Furthermore, the chief whip – constitutionally charged with maintaining order in the house – showed continuous lack of conduct himself. To start with, in no sane chamber does a Chief whip adopt angry reactions and subtle threats as means of maintaining order. There are of course better and more civilized means to ensure compliance to the rules of the house. The Indy hall legislative council used to be a representation of sanctity, and political authority. A house whose members respected every tiny detail of the legislative tradition, and sanctioned any deviation from these traditions. Therefore, an apparent and inherent disregard for the weight of these processes only passes across the message of the freedom of disrespect to the public don’t you think?


Sometimes last session, Indy Press raised major concerns about the Independence hall constitution. As of today, both the last legislative council and the new one did not make any move to address these issues. It is therefore pertinent to bring some of the issues back with respect to how the affect the hall, and by extension katangites.

Firstly, there is an obvious dissonance between most of the provisions of the constitution and the current realities of Katangites. To cite a few, offices like that of the house secretary and the social and buttery commissioner – that are directly connected to the welfare of katangites –do not have their roles explicitly spelt out. Also, some committees – like the social and buttery and the information and strategy committees – have constitutionally assigned responsibilities that are outdated in the current scheme of things. The dictates of the constitution as regard these situations were obviously spelt out in consideration of the reality as at the time of the documentation. The hall has new problems, new issues, modern concerns and a distinct reality.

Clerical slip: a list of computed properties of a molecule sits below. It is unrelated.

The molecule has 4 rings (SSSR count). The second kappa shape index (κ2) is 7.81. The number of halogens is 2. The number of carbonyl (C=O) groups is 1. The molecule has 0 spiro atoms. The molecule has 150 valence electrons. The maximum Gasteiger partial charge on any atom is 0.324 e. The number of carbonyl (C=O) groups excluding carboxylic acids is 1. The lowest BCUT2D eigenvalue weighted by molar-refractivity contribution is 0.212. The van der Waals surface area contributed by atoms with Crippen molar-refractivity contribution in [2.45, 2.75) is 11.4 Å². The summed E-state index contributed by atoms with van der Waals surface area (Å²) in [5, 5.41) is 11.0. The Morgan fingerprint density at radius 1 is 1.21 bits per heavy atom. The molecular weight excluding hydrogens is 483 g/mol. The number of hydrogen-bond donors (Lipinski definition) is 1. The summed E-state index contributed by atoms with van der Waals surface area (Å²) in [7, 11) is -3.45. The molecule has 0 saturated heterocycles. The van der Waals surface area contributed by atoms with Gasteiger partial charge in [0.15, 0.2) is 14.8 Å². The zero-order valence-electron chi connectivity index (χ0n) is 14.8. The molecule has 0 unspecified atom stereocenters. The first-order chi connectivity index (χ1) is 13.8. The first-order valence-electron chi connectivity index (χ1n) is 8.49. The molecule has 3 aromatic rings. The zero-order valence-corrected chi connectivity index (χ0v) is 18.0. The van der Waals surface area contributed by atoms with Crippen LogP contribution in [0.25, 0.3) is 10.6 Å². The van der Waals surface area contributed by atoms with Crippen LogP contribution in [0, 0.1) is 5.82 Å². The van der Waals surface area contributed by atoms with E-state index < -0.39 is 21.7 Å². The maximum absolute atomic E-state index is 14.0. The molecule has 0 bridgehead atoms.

Furthermore, some provisions in the current constitution are not practical, considering the current political structure of the hall. For instance, the electoral commission is to include four politicians – legislators to be precise – among its eight members. Legislatures are partisan by virtue of their offices; they were elected into the house against some other candidates. By implication, this arrangement challenges the integrity of the electoral committee as an independent body free of any partisan influence.

In addition to that, the constitution provides the inclusion of editorial board members of the press in the information and strategy committee of the hall. Take note, which the committee is charged with making an image for the hall by the same constitution. They are also charged with overseeing the debating society of the hall. However, the press in an independent body that is obliged to publishing the truth regardless of any affiliations. This creates an antecedent for situations of conflicting interest and an inherently divided committee.


Every problem has fundamental causative actions. It is important that the house of Rt. Hon Ajenifuja sets itself in order by tackling these inconsistencies from the roots. First, the constitution of the great independence hall is outdated in every sense of it. The last time this constitution was amended was in 2006. It is pertinent that the current legislative council addresses this. The creation of a committee for the review and amendment of the constitution is long overdue. Even in the face of procedural delays – which are necessary and inevitable – the house should set the ball rolling for posterity to build on.

Also, considerations should be given to proper re-orientation of the law makers about the powers the legislature represents in the scheme of things. To facilitate these, the house should be fast on co-opting the former speaker, and some respected legislators from past administrations. These individuals should be charged with orienting the new law makers and pointing out inconsistencies as the legislative sittings progress.

Finally, it is pertinent that the house, the executive and Katangites understand that structures were created for a sole purpose – advancing the course of Indy hall. With that in mind, everyone should contribute their quota to this course by strictly adhering to due process and accountable leadership. Aluta Continua!